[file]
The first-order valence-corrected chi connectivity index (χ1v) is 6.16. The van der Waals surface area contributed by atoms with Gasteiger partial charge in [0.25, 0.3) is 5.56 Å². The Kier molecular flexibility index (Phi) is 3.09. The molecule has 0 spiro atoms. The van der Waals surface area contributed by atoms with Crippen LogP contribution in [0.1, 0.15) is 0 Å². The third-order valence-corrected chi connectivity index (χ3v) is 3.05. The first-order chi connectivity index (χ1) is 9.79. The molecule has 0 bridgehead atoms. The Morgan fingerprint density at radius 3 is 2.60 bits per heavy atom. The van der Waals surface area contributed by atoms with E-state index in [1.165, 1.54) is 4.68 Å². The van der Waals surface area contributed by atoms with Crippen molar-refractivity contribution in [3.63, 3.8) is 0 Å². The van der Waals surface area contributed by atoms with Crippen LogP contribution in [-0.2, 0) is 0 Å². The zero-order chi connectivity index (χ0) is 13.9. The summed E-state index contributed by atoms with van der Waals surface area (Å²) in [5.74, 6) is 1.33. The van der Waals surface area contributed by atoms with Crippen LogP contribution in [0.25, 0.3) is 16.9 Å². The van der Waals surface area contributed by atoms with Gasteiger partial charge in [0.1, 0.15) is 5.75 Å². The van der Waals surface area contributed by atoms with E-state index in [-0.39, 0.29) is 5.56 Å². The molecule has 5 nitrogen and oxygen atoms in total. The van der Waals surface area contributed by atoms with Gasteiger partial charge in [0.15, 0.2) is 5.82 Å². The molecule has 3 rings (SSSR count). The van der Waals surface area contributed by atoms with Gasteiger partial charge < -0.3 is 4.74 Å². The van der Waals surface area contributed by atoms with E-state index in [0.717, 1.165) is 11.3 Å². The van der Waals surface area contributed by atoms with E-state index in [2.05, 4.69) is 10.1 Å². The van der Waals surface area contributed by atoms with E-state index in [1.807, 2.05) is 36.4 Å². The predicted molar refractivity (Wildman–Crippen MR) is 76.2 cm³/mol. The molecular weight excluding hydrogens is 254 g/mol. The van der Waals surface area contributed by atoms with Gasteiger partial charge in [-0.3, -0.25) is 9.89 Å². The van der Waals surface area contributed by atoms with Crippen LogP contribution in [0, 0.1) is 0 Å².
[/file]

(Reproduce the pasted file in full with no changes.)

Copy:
The first-order valence-corrected chi connectivity index (χ1v) is 6.16. The van der Waals surface area contributed by atoms with Gasteiger partial charge in [0.25, 0.3) is 5.56 Å². The Kier molecular flexibility index (Phi) is 3.09. The molecule has 0 spiro atoms. The van der Waals surface area contributed by atoms with Crippen LogP contribution in [0.1, 0.15) is 0 Å². The third-order valence-corrected chi connectivity index (χ3v) is 3.05. The first-order chi connectivity index (χ1) is 9.79. The molecule has 0 bridgehead atoms. The Morgan fingerprint density at radius 3 is 2.60 bits per heavy atom. The van der Waals surface area contributed by atoms with E-state index in [1.165, 1.54) is 4.68 Å². The van der Waals surface area contributed by atoms with Crippen molar-refractivity contribution in [3.63, 3.8) is 0 Å². The van der Waals surface area contributed by atoms with Crippen LogP contribution in [-0.2, 0) is 0 Å². The zero-order chi connectivity index (χ0) is 13.9. The summed E-state index contributed by atoms with van der Waals surface area (Å²) in [5.74, 6) is 1.33. The van der Waals surface area contributed by atoms with Crippen LogP contribution in [0.25, 0.3) is 16.9 Å². The van der Waals surface area contributed by atoms with Gasteiger partial charge in [0.1, 0.15) is 5.75 Å². The van der Waals surface area contributed by atoms with E-state index in [-0.39, 0.29) is 5.56 Å². The molecule has 5 nitrogen and oxygen atoms in total. The van der Waals surface area contributed by atoms with Gasteiger partial charge in [0.15, 0.2) is 5.82 Å². The molecule has 3 rings (SSSR count). The van der Waals surface area contributed by atoms with Gasteiger partial charge < -0.3 is 4.74 Å². The van der Waals surface area contributed by atoms with E-state index in [0.717, 1.165) is 11.3 Å². The van der Waals surface area contributed by atoms with E-state index in [2.05, 4.69) is 10.1 Å². The van der Waals surface area contributed by atoms with E-state index in [1.807, 2.05) is 36.4 Å². The predicted molar refractivity (Wildman–Crippen MR) is 76.2 cm³/mol. The molecular weight excluding hydrogens is 254 g/mol. The van der Waals surface area contributed by atoms with Gasteiger partial charge in [-0.3, -0.25) is 9.89 Å². The van der Waals surface area contributed by atoms with Crippen LogP contribution in [0, 0.1) is 0 Å².